Your First Job ~ What’s Your Plan?

I read a blog post elsewhere that was giving advice to those starting out in their first job after graduation. While I think it’s good to counsel young people on how to budget and not make terrible financial mistakes, it seems we do more damage by not telling kids they have options for their future other than working for a paycheck until they are 65-75 years old, then they can retire.

Get a job. Save 10%. Contribute to your employer’s retirement plan. Keep your expenses lower than your pay.

This “plan” failed and contributes to why we have people today working when they should be enjoying their retirement. It pains me when I see folks in their late 60s and 70s working retail jobs to make ends meet. But these are the people who got by every month.

Better yet, we should be showing kids how money can be used to build real wealth but they will need to save most of what they earn and learn to invest in income-producing assets. Save 10%? Why not save 50%? Starting with a zero budget, figure out a way to live as cheaply as possible, not comfortably. Live at home with your parents, find roommates to share an apartment, or rent a room. Don’t sign up for cable or dish, don’t rush out and buy a new car with a loan, and don’t eat meals at restaurants. Live as simply as you can but have a goal.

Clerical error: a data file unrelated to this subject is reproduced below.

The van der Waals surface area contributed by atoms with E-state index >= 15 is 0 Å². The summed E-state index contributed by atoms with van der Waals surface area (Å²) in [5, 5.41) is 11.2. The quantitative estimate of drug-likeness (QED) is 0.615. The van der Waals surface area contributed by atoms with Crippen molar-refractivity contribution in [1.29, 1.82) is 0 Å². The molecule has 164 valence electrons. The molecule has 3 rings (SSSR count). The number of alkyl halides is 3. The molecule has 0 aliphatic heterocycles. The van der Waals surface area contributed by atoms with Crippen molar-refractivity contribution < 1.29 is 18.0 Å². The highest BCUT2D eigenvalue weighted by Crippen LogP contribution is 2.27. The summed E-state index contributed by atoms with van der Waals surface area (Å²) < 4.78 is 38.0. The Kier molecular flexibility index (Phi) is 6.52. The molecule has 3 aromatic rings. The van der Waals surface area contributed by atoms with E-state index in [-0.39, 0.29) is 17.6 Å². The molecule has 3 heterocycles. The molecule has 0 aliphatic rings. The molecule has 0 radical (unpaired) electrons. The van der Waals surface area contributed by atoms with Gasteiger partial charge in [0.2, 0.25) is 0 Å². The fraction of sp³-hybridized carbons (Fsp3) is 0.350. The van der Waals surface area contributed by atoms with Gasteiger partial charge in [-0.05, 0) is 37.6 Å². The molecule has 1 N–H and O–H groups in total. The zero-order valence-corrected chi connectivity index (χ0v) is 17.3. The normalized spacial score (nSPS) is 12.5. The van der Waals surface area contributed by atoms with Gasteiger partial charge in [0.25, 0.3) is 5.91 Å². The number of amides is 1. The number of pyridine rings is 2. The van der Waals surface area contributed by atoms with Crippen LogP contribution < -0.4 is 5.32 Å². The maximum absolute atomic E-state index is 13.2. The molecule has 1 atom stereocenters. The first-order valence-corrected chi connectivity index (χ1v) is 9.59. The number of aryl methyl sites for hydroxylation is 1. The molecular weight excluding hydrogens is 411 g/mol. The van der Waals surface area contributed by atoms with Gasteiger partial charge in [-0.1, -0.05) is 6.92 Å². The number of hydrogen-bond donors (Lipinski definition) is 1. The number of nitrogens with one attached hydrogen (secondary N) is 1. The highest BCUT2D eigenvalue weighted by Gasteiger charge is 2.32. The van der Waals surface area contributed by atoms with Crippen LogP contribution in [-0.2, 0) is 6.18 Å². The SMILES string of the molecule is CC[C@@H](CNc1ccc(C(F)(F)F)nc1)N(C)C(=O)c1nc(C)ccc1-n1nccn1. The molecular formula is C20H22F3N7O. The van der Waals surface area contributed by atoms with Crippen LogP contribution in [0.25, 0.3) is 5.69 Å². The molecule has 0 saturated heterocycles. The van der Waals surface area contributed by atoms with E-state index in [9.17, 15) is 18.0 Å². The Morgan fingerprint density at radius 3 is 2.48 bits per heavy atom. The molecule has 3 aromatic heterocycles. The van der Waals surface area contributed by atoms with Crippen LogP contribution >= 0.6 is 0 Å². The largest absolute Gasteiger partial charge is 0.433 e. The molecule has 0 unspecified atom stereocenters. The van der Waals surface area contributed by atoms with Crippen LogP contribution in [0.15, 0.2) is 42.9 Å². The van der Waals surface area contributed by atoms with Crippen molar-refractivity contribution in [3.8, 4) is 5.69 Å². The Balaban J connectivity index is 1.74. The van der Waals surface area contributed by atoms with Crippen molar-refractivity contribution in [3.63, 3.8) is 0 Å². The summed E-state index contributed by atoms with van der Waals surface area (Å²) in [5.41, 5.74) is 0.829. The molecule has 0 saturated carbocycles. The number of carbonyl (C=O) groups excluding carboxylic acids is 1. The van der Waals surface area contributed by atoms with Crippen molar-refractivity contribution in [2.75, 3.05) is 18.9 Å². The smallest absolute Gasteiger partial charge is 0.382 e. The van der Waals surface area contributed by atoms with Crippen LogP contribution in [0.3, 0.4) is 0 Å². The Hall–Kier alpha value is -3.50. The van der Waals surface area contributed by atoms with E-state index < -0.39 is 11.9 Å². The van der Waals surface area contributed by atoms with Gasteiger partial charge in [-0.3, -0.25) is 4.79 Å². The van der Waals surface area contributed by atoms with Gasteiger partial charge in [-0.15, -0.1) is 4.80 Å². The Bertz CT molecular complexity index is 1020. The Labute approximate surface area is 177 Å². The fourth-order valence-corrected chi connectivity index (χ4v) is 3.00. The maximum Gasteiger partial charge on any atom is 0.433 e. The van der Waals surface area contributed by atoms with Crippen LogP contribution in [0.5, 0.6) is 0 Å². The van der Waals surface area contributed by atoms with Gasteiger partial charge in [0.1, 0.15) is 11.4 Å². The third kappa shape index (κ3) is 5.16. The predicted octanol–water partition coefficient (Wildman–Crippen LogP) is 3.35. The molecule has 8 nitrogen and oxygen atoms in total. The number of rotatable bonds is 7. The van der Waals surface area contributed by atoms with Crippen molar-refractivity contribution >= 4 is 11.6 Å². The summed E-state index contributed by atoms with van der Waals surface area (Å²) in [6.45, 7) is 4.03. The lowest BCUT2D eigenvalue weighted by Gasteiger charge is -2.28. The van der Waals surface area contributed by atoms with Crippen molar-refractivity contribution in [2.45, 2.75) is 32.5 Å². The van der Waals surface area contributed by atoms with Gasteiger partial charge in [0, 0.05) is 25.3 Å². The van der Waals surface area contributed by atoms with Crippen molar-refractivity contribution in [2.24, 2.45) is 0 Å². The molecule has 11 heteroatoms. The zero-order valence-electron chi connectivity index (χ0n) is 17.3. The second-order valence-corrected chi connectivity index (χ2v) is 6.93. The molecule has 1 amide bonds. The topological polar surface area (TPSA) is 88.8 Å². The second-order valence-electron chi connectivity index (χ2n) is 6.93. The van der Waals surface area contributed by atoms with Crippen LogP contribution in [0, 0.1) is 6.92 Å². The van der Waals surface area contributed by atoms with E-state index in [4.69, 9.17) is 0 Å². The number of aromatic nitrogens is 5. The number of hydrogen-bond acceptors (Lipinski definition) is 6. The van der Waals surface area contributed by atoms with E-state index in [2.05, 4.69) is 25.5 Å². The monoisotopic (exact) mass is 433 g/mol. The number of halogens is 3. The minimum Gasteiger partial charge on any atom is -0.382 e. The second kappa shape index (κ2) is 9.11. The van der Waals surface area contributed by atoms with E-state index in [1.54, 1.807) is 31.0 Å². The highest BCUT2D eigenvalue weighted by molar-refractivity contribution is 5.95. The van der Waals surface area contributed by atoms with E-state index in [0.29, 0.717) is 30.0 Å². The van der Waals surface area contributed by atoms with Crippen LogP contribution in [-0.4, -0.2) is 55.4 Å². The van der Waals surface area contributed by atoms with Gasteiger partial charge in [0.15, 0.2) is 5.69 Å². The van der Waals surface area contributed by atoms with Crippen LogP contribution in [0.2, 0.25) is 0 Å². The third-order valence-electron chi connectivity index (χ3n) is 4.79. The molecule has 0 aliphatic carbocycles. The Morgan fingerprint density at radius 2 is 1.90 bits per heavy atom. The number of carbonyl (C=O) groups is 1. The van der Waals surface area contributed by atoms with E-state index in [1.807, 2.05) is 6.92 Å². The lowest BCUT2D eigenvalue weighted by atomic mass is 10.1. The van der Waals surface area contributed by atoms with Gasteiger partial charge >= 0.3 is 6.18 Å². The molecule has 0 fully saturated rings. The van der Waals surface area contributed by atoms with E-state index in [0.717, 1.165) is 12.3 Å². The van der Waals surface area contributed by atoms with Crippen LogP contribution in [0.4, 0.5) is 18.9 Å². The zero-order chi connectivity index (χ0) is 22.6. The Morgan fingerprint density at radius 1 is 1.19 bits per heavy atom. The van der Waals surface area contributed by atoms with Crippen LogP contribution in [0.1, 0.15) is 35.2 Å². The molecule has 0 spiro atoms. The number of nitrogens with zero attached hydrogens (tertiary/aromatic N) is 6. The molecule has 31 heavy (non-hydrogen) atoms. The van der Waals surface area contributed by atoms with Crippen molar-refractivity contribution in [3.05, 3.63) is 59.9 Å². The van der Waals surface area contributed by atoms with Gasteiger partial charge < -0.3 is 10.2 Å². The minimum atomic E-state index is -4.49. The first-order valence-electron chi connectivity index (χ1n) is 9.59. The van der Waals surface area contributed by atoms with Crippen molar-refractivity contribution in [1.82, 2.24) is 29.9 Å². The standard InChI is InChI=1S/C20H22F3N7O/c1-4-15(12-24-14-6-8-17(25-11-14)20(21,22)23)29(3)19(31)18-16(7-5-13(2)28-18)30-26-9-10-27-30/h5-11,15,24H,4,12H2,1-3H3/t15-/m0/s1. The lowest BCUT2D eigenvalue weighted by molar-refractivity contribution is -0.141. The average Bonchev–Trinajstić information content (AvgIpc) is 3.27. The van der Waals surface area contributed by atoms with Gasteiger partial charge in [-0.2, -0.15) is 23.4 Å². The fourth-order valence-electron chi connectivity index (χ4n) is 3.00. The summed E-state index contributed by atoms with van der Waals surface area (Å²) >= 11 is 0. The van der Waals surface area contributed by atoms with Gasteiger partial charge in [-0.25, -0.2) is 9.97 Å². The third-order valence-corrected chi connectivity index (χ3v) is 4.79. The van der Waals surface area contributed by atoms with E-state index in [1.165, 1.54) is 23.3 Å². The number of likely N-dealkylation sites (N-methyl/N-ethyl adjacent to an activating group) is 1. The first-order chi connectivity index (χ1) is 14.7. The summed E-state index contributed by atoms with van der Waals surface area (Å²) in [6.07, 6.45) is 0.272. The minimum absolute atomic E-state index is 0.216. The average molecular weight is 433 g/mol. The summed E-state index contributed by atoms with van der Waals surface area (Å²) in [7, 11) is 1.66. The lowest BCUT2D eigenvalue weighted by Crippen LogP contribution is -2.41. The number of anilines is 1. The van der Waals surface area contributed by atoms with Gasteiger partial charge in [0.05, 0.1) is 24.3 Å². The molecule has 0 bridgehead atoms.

Work hard to build your career and increase your earning power, but work just as hard to save the largest percentage of your income as you can. Invest it all. Sock it away in index funds, or buy rental houses that provide cash flow. Participating in your company’s retirement plan is only a small fraction of your wealth building needs. Learn about taxes and how to lower your taxes. If you have student loans, come up with a plan to pay them off. Get educated by reading everything in the library and talking to people who are financially secure. Not the people driving the flashy cars, but the “Millionaire Next Door” type.

Pay yourself the biggest chunk of your paycheck every time. And do this consistently. Make it automatic. Don’t buy in to everything your friends or society tells you to get. Plan for your future (and your future family’s future). Don’t think in terms of this year and next year, think in terms of decades. Buying a fancy phone might be fun for now, but don’t gamble with having a secure future.

Start early. Work hard. Save harder. Invest smart.

NDQ

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